School intervention in the form of healthier cafeteria food, more physical education and lessons on healthy lifestyle may improve kids' heart health, researchers have found.
"This four-year school intervention in Ann Arbor, Mich., was designed to promote healthier lifestyle choices and it shows that programs like this could have long-term impact on obesity and other health risks," said Elizabeth A. Jackson, co-author of the study and assistant professor of internal medicine at the University of Michigan.
"Such changes may have sustained benefits in terms of reducing incidences of diabetes and cardiovascular disease as the students age," she added.
The program primarily includes inculcating habits like eating more fruits and vegetables and less fatty foods, making better beverage choices, doing 150 minutes of physical activity every week and spending less time in front of the TV and computer.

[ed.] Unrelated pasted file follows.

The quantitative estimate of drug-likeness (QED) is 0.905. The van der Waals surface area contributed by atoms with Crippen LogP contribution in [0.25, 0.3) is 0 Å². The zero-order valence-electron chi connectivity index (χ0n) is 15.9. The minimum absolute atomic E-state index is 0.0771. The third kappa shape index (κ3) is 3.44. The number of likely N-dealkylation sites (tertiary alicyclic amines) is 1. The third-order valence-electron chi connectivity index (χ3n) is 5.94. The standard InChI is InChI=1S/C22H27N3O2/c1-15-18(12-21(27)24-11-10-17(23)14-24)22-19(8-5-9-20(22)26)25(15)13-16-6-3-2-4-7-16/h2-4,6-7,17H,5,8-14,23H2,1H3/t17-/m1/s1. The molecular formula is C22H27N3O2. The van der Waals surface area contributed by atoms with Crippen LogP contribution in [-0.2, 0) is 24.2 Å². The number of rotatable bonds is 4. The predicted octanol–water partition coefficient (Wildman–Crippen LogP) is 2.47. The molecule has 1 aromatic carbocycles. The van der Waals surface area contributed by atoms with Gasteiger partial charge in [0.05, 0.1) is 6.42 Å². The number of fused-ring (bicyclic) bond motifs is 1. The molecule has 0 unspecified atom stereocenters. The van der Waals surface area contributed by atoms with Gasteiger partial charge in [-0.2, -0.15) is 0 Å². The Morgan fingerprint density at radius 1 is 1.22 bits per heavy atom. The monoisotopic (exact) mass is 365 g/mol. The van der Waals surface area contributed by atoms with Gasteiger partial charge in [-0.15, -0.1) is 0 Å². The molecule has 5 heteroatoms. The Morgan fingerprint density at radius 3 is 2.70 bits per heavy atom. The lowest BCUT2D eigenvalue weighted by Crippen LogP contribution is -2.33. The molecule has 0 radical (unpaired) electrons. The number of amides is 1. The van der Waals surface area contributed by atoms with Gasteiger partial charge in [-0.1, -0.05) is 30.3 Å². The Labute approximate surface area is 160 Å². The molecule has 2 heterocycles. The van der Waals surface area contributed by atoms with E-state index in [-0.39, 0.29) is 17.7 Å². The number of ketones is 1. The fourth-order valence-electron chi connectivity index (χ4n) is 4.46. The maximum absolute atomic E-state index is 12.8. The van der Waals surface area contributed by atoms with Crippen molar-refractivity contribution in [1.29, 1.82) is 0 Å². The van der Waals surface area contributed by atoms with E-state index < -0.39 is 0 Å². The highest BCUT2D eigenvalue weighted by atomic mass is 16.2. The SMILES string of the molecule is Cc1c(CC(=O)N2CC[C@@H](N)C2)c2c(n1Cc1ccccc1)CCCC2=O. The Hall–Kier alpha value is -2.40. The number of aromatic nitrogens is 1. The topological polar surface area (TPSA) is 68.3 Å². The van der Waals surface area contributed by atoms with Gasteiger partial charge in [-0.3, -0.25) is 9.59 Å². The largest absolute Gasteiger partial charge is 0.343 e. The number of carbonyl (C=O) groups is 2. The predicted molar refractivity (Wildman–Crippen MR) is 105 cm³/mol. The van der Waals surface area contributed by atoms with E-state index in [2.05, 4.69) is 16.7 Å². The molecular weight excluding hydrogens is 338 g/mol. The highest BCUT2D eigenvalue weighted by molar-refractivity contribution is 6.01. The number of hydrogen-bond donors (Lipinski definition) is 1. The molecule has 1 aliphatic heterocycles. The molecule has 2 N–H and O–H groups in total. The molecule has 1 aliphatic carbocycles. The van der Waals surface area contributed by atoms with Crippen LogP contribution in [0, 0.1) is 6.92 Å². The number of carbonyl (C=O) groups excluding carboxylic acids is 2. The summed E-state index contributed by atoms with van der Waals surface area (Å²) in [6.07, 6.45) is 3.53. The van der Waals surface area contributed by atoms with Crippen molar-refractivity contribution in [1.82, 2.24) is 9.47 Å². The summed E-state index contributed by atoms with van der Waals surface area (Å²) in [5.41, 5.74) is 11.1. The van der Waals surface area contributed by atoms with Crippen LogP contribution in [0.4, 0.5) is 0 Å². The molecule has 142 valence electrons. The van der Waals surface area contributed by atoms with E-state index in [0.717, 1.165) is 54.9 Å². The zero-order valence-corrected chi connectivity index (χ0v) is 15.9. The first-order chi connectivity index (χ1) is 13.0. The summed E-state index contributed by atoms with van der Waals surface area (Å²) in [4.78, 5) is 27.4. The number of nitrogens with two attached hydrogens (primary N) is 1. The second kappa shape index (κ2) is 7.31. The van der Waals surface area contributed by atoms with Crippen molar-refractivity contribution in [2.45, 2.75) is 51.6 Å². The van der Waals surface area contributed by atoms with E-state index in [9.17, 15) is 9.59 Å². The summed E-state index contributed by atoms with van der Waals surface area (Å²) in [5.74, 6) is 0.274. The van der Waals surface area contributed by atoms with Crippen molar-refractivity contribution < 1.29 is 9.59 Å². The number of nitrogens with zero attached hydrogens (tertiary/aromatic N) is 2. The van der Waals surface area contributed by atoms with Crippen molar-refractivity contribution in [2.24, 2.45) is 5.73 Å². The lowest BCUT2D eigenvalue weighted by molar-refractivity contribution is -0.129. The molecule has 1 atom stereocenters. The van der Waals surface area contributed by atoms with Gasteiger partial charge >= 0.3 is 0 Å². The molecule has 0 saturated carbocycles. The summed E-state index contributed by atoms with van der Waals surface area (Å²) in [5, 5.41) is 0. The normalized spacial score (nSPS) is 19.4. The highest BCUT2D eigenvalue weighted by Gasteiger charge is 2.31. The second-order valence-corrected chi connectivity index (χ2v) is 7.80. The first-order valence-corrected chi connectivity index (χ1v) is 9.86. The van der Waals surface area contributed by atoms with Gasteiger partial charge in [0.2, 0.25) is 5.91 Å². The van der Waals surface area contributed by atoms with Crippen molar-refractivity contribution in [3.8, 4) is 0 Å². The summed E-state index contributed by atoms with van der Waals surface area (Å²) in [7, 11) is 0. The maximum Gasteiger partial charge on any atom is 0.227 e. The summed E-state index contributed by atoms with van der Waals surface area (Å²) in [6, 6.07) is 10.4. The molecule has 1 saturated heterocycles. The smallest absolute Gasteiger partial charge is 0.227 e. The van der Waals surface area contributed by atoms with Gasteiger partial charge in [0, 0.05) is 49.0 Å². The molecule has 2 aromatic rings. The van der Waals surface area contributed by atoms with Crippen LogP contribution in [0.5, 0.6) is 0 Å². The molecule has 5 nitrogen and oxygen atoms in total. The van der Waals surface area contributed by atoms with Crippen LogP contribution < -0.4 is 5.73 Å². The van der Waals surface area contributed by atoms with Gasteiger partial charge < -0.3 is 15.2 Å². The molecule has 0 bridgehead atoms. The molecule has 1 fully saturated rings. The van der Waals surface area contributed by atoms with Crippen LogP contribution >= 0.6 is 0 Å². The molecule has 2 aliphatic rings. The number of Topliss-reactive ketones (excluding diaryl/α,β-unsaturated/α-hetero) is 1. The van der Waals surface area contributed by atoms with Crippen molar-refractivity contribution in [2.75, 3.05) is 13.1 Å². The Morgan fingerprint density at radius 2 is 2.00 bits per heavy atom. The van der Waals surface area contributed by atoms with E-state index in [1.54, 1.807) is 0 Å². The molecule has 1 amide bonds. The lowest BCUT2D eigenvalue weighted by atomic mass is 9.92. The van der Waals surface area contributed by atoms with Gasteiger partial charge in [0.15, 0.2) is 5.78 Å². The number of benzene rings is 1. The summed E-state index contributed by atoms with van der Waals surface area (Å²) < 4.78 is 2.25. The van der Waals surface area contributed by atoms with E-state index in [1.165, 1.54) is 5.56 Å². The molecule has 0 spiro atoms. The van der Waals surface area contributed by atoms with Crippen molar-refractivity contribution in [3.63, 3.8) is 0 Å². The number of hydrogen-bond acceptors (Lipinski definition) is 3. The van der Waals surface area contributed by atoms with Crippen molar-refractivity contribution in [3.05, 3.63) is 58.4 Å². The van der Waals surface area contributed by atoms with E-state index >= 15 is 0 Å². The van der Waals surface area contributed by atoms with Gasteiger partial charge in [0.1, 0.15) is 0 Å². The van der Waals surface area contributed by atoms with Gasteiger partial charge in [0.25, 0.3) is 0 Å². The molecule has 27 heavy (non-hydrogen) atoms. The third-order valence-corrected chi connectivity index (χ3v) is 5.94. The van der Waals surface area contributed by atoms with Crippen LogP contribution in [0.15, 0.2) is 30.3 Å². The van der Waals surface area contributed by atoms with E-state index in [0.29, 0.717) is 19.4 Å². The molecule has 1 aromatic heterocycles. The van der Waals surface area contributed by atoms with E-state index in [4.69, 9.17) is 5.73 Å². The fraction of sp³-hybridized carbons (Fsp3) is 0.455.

In order to confirm whether the intervention program could decrease future cardiovascular disease and diabetes risks, Jackson and colleagues studied 593 students.
They collected data for four consecutive years on body mass index, cholesterol levels, blood pressure, heart rate and students' self-evaluation of diet, exercise and other behaviours.
"Results of the wellness survey indicate that after four years, students continued to make health-conscious decisions," Jackson said.